Wednesday, July 30, 2008
Trans fat Terminator
Last week, Governor Schwarzenegger of California signed a bill that will ban restaurants from using trans fats. This bill comes after a strategic, decentralized campaign waged by various groups over the last few years to raise awareness about the deleterious effects of trans fats (a kind of fat found in hydrogenated oils, vegetable shortening and the like). California's ban of these damaging lipids follows the example set by New York City when in 2007 legislation passed to ban trans fats in all restaurants.
When I lamented about this new law to my little brother, he said, "But Alex, isn't this a good thing? Aren't people better off now? There are lots of people who don't know that trans fats are bad for them, so this will help them."
I admit, it is very difficult to defend opposition to a bill like this given that trans fats have been demonstrated to be quite damaging. Prohibiting their use in foodstuffs will likely lead to benefits for consumers. However, it is the implicit principle on which legislation like this is passed that is so vexing to me. Bills such as this assume that the role of government is to protect people from themselves as much as it is to protect people from each other. It confers powers onto do-goody bureaucrats that none of us would ever want to give. In this case, there is no outcry or indignation because there is nobody (at least who I know of) who defends these dangerous fats. So, legislation like the bill in California gets passed with almost no obstructions.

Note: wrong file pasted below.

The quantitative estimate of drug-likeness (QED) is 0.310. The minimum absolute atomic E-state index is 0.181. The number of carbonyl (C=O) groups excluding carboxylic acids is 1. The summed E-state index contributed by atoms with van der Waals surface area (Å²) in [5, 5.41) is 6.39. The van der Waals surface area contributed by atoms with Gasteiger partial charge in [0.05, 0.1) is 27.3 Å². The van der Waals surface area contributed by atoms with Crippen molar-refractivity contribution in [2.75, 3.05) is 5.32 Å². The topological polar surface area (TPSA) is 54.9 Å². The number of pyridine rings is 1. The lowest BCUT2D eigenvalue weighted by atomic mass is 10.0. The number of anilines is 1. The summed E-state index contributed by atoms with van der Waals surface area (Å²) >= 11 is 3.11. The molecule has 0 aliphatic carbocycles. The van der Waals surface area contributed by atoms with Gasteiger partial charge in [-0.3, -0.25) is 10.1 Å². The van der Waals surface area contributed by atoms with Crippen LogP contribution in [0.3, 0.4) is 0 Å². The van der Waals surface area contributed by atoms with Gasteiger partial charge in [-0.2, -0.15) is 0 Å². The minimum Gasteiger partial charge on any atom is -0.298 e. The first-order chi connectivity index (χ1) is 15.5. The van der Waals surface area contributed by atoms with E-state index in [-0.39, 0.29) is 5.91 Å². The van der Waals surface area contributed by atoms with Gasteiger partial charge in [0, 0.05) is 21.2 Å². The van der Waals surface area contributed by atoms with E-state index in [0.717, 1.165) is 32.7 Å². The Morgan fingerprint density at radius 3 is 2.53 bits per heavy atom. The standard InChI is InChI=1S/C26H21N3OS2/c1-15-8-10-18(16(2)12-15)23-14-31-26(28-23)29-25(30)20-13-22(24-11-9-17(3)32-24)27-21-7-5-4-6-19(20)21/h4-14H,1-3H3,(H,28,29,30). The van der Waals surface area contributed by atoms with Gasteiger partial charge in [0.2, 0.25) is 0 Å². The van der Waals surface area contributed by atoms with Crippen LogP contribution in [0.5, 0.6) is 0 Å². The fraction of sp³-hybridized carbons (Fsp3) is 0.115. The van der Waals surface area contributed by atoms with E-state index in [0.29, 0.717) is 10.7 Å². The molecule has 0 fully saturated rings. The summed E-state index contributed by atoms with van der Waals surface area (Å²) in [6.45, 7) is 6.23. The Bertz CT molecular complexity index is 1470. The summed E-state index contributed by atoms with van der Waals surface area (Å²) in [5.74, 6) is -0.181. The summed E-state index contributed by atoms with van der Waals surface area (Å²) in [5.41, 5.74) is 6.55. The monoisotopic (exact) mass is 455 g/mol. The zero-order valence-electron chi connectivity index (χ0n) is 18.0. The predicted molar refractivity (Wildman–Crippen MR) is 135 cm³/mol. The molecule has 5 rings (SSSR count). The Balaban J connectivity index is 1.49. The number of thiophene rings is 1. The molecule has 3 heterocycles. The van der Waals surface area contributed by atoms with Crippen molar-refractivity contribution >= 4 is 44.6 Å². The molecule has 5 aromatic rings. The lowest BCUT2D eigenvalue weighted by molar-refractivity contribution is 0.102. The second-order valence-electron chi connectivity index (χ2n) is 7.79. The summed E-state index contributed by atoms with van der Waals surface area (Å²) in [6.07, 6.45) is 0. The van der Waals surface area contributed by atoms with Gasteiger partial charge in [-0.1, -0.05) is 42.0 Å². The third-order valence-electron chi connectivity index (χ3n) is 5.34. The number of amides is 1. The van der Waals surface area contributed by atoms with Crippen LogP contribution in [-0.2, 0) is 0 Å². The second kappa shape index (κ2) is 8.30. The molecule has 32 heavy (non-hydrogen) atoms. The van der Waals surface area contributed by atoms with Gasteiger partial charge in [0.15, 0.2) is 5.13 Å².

But one has to ask, was this bill even necessary? For the last few years, as the fact that trans fats are damaging to our health has become pretty common knowledge, consumers have been demanding trans fat-free foods. Producers, pressed to meet the demands of their customers, have willfully removed the trans fats in so many of their products, and they advertise it proudly on the packaging to attract health-conscious shoppers. This is the way the market takes care of things. Sooner or later, the makers of foodstuffs would all elect to make products without trans fats, as the early experimentation with trans fat-free production would likely lead to innovative alternatives, improved methods, and lowered costs. Firms that then resisted the move to trans-fat free products because of costs incurred would now find it profitable and feasible to offer the same trans fat-free products as their competitors. In other words, the market works dummy.
Still, what is most concerning to me is the precedent that this kind of legislation sets. If the government deems that something is harmful to you, it has the right to tax it, regulate it, and in the extreme case, ban it altogether. In the case of trans fats, no one cares. It is a victory for public health advocates and politicians, and likely, in the long run, for consumers. But what if this were something to which people are more attached? Say starbucks coffee? Imagine if some scientist publishes a study saying starbucks coffee is damaging to public health. Should the government then impose its will on us and ban it? Or, should we trust individuals to judge what is best for them, and to take their chances in light of the risks?
My concern is, where does the power to prohibit end? How could you stop the legislature from banning anything it deems dangerous? What justification would you have? What makes trans fats any different from cigarettes and alcohol besides the fact that these last two are things people actually crave, while trans fats are tasteless and unattractive? There is no difference really, and so, it's really a matter of leaving ourselves open to the whims and wishes of our politicians.